How To Prepare To Go Back To Work After The Baby Arrives

One of the biggest decisions all new moms make is whether or not to go back to work or stay home. If you're in a position where you have to work or you choose to work, going back is not as easy as it seems.

Make sure childcare is finalized. It may seem common sense, but make sure the hours of the daycare you choose are compatible with your work schedule. You don't want to end up needing to stay over but having to pick the baby up from the daycare.

Start expressing and having someone else bottle feed the baby. About a week or two after your leave is up, make sure baby is willing to take a bottle for another caretaker and try to get some milk expressed if the baby is exclusively breastfed so that they won't run out. Some breastfed babies are accustomed to only eating from mommy and if you have to go to work, worrying about whether or not baby eats shouldn't be one of the stresses you face.

Make sure you're mentally preparing both you and your baby. Start leaving the baby with a caretaker other than you for short periods, gradually increasing the time as the baby gets used to staying with someone else.

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Consider starting part-time. Part-time is usually the working mom's best friend. It helps you ease back into the routine of working while still offering flexibility. You don't miss out on as much time with your baby and you're still bringing an income in. It can also save money on childcare if you're leaving your baby with a sitter instead of a daycare facility.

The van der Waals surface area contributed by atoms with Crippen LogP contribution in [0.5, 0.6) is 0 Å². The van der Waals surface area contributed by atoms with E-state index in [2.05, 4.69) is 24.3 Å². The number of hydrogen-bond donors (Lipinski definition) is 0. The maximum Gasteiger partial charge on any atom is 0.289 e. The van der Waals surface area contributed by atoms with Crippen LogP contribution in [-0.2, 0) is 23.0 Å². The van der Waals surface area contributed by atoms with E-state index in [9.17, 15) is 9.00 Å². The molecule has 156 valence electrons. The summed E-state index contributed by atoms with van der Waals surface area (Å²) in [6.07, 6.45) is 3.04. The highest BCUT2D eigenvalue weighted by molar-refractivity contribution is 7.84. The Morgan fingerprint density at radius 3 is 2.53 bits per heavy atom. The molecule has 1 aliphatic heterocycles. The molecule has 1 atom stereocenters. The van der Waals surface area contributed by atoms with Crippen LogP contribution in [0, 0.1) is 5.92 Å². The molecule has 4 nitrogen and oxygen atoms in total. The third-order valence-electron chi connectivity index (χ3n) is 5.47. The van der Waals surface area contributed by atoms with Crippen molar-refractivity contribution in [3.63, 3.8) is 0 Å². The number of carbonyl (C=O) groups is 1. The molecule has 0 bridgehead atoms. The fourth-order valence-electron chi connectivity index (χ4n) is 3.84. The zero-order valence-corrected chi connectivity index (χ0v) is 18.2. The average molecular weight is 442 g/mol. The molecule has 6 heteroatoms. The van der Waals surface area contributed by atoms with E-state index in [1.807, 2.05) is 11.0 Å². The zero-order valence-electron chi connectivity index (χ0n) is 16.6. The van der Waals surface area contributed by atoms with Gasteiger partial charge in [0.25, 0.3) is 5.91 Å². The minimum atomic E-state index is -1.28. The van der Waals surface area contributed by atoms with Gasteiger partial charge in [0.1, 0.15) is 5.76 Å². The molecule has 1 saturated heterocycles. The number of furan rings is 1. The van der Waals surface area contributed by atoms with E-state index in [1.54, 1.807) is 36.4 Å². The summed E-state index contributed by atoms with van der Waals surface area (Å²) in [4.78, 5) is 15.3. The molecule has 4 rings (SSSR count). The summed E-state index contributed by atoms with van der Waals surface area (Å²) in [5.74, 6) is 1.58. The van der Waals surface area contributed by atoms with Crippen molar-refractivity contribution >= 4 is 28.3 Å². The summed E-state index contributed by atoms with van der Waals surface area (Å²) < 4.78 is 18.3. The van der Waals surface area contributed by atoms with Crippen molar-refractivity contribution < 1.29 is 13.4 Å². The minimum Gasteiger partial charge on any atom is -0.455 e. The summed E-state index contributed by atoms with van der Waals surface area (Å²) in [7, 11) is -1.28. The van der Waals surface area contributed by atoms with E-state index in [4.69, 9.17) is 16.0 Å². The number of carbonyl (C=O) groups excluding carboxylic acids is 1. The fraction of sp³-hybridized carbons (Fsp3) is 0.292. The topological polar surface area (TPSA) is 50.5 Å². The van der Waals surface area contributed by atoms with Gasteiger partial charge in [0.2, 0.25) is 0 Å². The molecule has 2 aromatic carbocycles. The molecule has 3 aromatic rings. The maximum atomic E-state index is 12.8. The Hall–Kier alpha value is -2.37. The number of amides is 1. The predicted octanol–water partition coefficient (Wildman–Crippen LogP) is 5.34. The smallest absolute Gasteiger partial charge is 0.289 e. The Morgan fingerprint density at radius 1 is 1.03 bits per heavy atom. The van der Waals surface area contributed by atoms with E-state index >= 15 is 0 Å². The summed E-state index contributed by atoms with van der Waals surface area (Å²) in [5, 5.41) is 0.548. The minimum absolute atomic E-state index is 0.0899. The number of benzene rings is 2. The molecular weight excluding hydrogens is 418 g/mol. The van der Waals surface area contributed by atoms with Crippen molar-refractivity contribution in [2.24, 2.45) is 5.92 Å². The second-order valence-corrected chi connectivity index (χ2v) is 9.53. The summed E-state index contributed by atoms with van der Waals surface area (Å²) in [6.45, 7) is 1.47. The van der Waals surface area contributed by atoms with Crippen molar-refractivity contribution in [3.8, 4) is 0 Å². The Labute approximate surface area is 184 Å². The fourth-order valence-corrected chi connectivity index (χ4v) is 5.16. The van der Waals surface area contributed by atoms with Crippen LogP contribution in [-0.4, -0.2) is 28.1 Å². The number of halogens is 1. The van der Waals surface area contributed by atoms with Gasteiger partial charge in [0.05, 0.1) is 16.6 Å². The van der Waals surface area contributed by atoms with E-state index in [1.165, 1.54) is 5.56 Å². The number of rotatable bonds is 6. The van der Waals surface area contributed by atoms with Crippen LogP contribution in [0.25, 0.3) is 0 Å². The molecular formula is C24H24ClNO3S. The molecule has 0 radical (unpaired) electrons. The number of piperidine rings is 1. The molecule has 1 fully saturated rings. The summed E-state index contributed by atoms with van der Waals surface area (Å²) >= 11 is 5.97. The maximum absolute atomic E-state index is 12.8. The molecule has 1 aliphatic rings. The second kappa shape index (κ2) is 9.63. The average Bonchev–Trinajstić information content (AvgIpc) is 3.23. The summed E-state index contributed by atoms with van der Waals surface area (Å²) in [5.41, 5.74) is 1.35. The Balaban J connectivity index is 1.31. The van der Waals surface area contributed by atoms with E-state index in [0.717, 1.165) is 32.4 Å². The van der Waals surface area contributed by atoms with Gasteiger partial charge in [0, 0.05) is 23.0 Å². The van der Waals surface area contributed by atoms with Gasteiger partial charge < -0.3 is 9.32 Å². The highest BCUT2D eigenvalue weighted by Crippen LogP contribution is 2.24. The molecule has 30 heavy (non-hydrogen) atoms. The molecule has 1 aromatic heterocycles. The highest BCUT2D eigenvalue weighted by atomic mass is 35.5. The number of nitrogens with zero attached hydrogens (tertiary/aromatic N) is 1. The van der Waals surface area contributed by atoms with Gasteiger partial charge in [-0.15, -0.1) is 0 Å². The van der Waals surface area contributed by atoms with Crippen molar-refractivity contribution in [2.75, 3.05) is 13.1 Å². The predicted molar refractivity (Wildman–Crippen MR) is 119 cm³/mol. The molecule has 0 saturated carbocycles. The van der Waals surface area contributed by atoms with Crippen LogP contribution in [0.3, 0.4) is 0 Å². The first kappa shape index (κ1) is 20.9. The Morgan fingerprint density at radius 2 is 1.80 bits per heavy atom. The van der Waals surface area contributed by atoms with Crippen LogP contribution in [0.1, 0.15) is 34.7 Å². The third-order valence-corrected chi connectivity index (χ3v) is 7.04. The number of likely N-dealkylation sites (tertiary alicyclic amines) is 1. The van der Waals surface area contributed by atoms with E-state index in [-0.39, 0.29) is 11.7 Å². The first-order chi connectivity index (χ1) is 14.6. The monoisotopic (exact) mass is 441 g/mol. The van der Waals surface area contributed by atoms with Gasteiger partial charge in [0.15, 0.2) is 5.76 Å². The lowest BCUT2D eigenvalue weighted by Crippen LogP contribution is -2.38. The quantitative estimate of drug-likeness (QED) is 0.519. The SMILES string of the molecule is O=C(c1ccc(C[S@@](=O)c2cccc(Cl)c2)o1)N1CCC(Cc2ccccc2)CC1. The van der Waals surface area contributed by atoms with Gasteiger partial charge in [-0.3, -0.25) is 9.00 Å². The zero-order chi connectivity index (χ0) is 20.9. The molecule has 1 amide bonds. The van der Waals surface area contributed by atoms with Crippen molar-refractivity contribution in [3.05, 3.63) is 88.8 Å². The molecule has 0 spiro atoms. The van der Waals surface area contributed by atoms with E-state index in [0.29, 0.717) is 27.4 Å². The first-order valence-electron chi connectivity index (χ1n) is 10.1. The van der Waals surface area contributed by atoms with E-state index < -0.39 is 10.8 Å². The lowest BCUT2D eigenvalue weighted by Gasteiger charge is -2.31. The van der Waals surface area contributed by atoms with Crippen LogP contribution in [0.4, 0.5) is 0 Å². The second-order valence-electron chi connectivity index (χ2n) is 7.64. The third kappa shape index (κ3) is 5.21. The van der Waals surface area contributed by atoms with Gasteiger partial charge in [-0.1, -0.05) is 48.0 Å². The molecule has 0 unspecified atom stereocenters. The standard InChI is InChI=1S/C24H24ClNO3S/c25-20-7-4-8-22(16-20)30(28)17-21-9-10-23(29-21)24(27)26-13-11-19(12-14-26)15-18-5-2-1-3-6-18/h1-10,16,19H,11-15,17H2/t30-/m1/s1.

Consider having family or close family friends watch the baby. It will help put your mind at ease a bit more because you will know the person watching them and you will know you'll be notified immediately if anything happens.

If there is an option, see if your office allows telecommuting 1 or 2 times a week or if there is a remote job you're qualified to do. Working at home is a very valid and fulfilling option and can give you flexibility an outside job won't.

See what time off options your employer offers. See if you will be able to stay home if the baby is sick or something comes up with the babysitter. You don't want to end up losing your job the first time your baby gets a cold.

Make sure you crunch all the numbers and that being away from home for so long will be worth it financially- sometimes the mother working puts he family in a hardship- childcare and commuting expenses add up and can take most, if not all of some paychecks.

Ultimately, take it slow, and remember to take time for yourself during this period! It will be an adjustment, but you can do it, mama!


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